-- Retired men's standouts Fabrice Santoro, Jan-Michael Gambill, Byron Black and Gene Mayer. The latter starred at Stanford in the mid-1970s and reached a career-high No. 4 in the world in 1980.
   "I knew Jan-Michael Gambill pretty well," Fruttero said. "My brother used to practice with him, and I used to help him a little bit. I learned something from that and from my other girls."
Miller, right, beat Nommensen in straight sets in Sacramento
for the second time in six weeks. Photo by Paul Bauman
   Miller, a home-schooled junior-to-be from Saratoga in the San Jose area, has used two hands on both sides since she began playing tennis at 5.
   "I was tiny, so I couldn't hit one-handed," said the braces-wearing Miller, who's now 5-foot-5 1/2 (1.7 meters) and 118 pounds (53.5 kilograms). "I started with two, and I was like, 'Yeah, this could work,' so I kept it.
   "I'm enjoying it. I think it's a good thing to have. It kind of confuses them in the beginning."
   Miller is working on her serve and return of serve to set up her forehand.
   "She needs to start points a little more consistently in a positive manner," Fruttero said. "Just starting points is going to determine a lot as to whether she's in control on the baseline or not. The serve and return are going to be keys for her game."
   Then there's the mental aspect, especially knowing when to unleash her forehand and staying composed.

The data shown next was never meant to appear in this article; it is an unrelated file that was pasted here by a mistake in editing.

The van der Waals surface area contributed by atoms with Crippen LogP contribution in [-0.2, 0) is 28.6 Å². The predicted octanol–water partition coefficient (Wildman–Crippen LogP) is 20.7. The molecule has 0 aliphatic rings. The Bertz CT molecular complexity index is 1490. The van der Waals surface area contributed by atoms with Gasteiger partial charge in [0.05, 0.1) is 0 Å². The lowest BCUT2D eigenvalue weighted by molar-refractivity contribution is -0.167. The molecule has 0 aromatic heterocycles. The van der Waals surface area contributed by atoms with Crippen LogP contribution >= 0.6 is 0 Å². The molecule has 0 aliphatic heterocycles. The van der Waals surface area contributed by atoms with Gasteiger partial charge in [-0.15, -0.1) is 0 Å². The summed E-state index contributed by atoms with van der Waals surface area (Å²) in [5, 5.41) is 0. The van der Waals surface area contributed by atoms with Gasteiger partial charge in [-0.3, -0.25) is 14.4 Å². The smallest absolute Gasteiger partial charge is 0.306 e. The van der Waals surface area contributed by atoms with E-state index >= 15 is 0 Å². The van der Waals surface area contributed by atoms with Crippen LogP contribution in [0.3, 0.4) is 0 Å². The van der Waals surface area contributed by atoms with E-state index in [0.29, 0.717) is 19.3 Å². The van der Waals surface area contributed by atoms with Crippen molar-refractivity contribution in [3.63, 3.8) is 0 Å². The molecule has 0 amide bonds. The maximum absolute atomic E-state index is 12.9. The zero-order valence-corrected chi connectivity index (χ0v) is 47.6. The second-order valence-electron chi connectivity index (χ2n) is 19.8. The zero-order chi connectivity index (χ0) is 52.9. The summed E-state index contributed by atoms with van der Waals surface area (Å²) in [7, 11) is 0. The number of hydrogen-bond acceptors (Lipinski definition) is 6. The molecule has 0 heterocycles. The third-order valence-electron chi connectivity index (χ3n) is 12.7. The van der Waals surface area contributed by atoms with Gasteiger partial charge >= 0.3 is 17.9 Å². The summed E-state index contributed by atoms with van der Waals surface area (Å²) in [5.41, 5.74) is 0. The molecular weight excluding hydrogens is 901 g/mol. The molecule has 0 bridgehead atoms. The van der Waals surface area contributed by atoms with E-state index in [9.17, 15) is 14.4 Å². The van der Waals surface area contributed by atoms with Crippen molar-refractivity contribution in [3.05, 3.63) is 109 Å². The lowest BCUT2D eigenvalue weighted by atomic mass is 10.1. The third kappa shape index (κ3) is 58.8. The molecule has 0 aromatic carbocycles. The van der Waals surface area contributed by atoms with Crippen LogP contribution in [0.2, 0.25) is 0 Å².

"She's not afraid to take risks, as her game shows," Fruttero said. "It's just about taking proper risks that have a good reward balance."
   Although many of Miller's forehand missiles whizzed by Nommensen for passing shots, others sailed long or wide. Miller could have imploded, particularly after trailing 3-0 and 4-2 in the first set, but didn't.
   "Mentally, I feel I was really good," she said. "Usually, I'm not very good mentally. I usually get really frustrated. That was a big achievement for today."
   Instead, Nommensen appeared to get frustrated as Miller's rockets often left her flat-footed.
   "You can't hit a bad shot," observed Nommensen, ranked 75th nationally in the 16s. "If you hit a bad shot in the middle of the court, you're done. Every shot has to be well-placed and deep."
   Miller, though, came out sluggishly. She had dismissed Nommensen, a 16-year-old San Jose resident who will attend Tulane in New Orleans on scholarship in the fall, 6-1, 6-3 six weeks ago in Sacramento in their last meeting and had needed almost three hours to subdue top-seeded Rachel Chong of Danville in Monday's semifinals.